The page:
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Badmovies.org Forum  |  Movies  |  Good Movies  |  Favorite Historical Films . . . . « previous next »
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Author Topic: Favorite Historical Films . . . .  (Read 4958 times)
RCMerchant
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« Reply #15 on: January 12, 2008, 10:40:10 PM »

Hmmm...good topic!!! Some off the top of my (tired) head-
.ED WOOD
.ZODIAC
.RAGING BULL
.SAVING PRIVATE RYAN
. Alan Ormsby's DERANGED (you know-the thinly veiled Ed Gein bio-pic?)
.the ELEPHANT MAN
.BONNIE and CLYDE
.BEN-HUR
.SPARTACUS
. TORA! TORA! TORA!
.SID and NANCY
. DILLENGER (with Warren Oates)
.BLOODY MAMA (with Shelly Winters, Robert DeNiro...lots more! 'Bout the Ma Barker clan....!)
...more later...Ima tired...I went and got a  income tax advance of $440 dollars from H+R Block today...as soon as I got into the van in the parking lot outside  of H+R,the altenator seized...busted the drive belt. It cost $60 to get it towed to Muffler Man and $352 to get the dam thing running in time to go pick up Angel at work. Whatta day....now thats a dam hystercal drama! Enuff to drive a man to drink...ughh...but-I'm still as dry as a popcorn fart.
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indianasmith
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« Reply #16 on: January 12, 2008, 10:42:53 PM »

Karma to EMMR for her first post!!! I hadn't mentioned 2004's THE ALAMO, but it is a really great film.  Billy Bob Thornton was quite good as David Crockett, and Dennis Quaid was excellent as Sam Houston.  One of my arrowhead hunting pals is a Texas Revolution Reenactor, and he is in several scenes in the movie.  Overall, it is the most historically accurate of all the Alamo movies.  I especially love the way they handled Crockett's death scene  . . . . much more believable than the way John Wayne did it.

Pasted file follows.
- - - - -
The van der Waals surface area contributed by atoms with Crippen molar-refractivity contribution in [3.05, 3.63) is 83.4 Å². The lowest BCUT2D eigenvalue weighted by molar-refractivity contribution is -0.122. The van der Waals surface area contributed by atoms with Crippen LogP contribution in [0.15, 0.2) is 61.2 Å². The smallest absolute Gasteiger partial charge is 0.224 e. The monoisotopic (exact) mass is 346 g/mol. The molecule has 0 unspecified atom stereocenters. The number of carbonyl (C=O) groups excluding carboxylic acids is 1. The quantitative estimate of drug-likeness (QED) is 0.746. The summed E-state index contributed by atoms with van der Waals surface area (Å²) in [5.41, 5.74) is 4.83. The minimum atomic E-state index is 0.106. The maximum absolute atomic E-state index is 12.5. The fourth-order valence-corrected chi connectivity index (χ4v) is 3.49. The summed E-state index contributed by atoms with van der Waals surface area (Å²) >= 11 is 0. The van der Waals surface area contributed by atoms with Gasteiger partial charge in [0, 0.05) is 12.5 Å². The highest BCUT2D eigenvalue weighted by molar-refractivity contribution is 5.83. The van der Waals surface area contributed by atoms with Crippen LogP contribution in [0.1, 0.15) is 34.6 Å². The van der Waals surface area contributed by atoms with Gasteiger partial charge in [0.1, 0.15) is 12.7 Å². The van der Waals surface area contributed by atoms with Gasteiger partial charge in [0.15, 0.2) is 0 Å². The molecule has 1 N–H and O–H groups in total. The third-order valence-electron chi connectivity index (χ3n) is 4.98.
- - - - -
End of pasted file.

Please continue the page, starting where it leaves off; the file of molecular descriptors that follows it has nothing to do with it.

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« Reply #17 on: January 12, 2008, 11:41:16 PM »

Karma to EMMR for her first post!!! I hadn't mentioned 2004's THE ALAMO, but it is a really great film.  Billy Bob Thornton was quite good as David Crockett, and Dennis Quaid was excellent as Sam Houston.  One of my arrowhead hunting pals is a Texas Revolution Reenactor, and he is in several scenes in the movie.  Overall, it is the most historically accurate of all the Alamo movies.  I especially love the way they handled Crockett's death scene  . . . . much more believable than the way John Wayne did it.

This is one film that I can say taught me something, I had always believed that the defenders of the Alamo were all from America, I was quite surprised to learn that 35 or so were from Mexico and were lead by Juan Sequin.
The town of Sequin, Texas is named after him.
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« Reply #18 on: January 12, 2008, 11:56:30 PM »

They were Tejanos - native Texans of Hispanic descent who fought for independence.  Of course, Texas was part of Mexico, so they were Mexicans, too, I suppose.  At San Jacinto Houston wanted them to guard the baggage train - he was afraid that once the killing started, his men would not distinguish one Hispanic from another.  Seguin refused, so his men all stuck playing cards in their hats to identify themselves.  They killed as many Mexicans as the Anglo-Texans did that day!
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« Reply #19 on: January 13, 2008, 05:16:33 PM »

Crockett's demise was better in the 2004 movie than in the John Wayne one (or Fess Parker's musket swinging finish in Disney's 1950's depiction) but in portraying that death as shown the producers were also more or less giving a nod toward the veracity of the De la Peña Diary with its version of the event, and I think that's stretching things a little considering the unproven nature of that document. Still, it was a hard hitting scene. "I'm a screamer..." Good stuff!
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« Reply #20 on: January 13, 2008, 05:35:30 PM »

To limit it to movies in my collection:
The Battle of Britain.
Dangerous Liaisons
Master and Commander, the Far Side of Forever.